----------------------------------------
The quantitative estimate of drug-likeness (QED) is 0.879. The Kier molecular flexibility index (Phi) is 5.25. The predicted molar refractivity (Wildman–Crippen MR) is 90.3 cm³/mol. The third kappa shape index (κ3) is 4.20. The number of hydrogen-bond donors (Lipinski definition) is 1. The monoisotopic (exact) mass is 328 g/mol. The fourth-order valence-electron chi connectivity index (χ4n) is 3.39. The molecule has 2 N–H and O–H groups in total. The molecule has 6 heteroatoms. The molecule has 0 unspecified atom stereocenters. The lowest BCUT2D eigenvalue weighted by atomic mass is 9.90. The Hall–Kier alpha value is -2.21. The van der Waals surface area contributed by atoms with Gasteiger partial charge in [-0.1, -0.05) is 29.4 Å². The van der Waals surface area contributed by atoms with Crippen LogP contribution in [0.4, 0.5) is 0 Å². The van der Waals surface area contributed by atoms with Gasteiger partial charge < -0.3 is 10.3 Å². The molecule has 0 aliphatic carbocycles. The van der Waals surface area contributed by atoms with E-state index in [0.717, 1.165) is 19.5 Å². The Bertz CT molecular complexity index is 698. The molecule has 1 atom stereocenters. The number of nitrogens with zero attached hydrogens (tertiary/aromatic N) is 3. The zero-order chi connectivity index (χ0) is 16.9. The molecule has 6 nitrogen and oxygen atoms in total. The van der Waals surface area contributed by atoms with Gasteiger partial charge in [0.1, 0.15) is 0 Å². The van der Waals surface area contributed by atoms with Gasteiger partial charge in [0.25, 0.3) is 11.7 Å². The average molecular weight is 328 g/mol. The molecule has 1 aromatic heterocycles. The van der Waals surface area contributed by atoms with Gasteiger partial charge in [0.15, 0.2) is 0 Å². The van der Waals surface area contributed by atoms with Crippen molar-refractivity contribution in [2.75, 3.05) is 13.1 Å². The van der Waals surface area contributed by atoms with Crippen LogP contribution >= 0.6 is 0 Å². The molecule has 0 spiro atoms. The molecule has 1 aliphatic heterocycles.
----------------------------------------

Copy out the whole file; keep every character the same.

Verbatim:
The quantitative estimate of drug-likeness (QED) is 0.879. The Kier molecular flexibility index (Phi) is 5.25. The predicted molar refractivity (Wildman–Crippen MR) is 90.3 cm³/mol. The third kappa shape index (κ3) is 4.20. The number of hydrogen-bond donors (Lipinski definition) is 1. The monoisotopic (exact) mass is 328 g/mol. The fourth-order valence-electron chi connectivity index (χ4n) is 3.39. The molecule has 2 N–H and O–H groups in total. The molecule has 6 heteroatoms. The molecule has 0 unspecified atom stereocenters. The lowest BCUT2D eigenvalue weighted by atomic mass is 9.90. The Hall–Kier alpha value is -2.21. The van der Waals surface area contributed by atoms with Gasteiger partial charge in [-0.1, -0.05) is 29.4 Å². The van der Waals surface area contributed by atoms with Crippen LogP contribution in [0.4, 0.5) is 0 Å². The van der Waals surface area contributed by atoms with Gasteiger partial charge < -0.3 is 10.3 Å². The molecule has 0 aliphatic carbocycles. The van der Waals surface area contributed by atoms with E-state index in [0.717, 1.165) is 19.5 Å². The Bertz CT molecular complexity index is 698. The molecule has 1 atom stereocenters. The number of nitrogens with zero attached hydrogens (tertiary/aromatic N) is 3. The zero-order chi connectivity index (χ0) is 16.9. The molecule has 6 nitrogen and oxygen atoms in total. The van der Waals surface area contributed by atoms with Gasteiger partial charge in [0.1, 0.15) is 0 Å². The van der Waals surface area contributed by atoms with Gasteiger partial charge in [0.25, 0.3) is 11.7 Å². The average molecular weight is 328 g/mol. The molecule has 1 aromatic heterocycles. The van der Waals surface area contributed by atoms with Gasteiger partial charge in [0.15, 0.2) is 0 Å². The van der Waals surface area contributed by atoms with Crippen molar-refractivity contribution in [2.75, 3.05) is 13.1 Å². The van der Waals surface area contributed by atoms with Crippen LogP contribution >= 0.6 is 0 Å². The molecule has 0 spiro atoms. The molecule has 1 aliphatic heterocycles.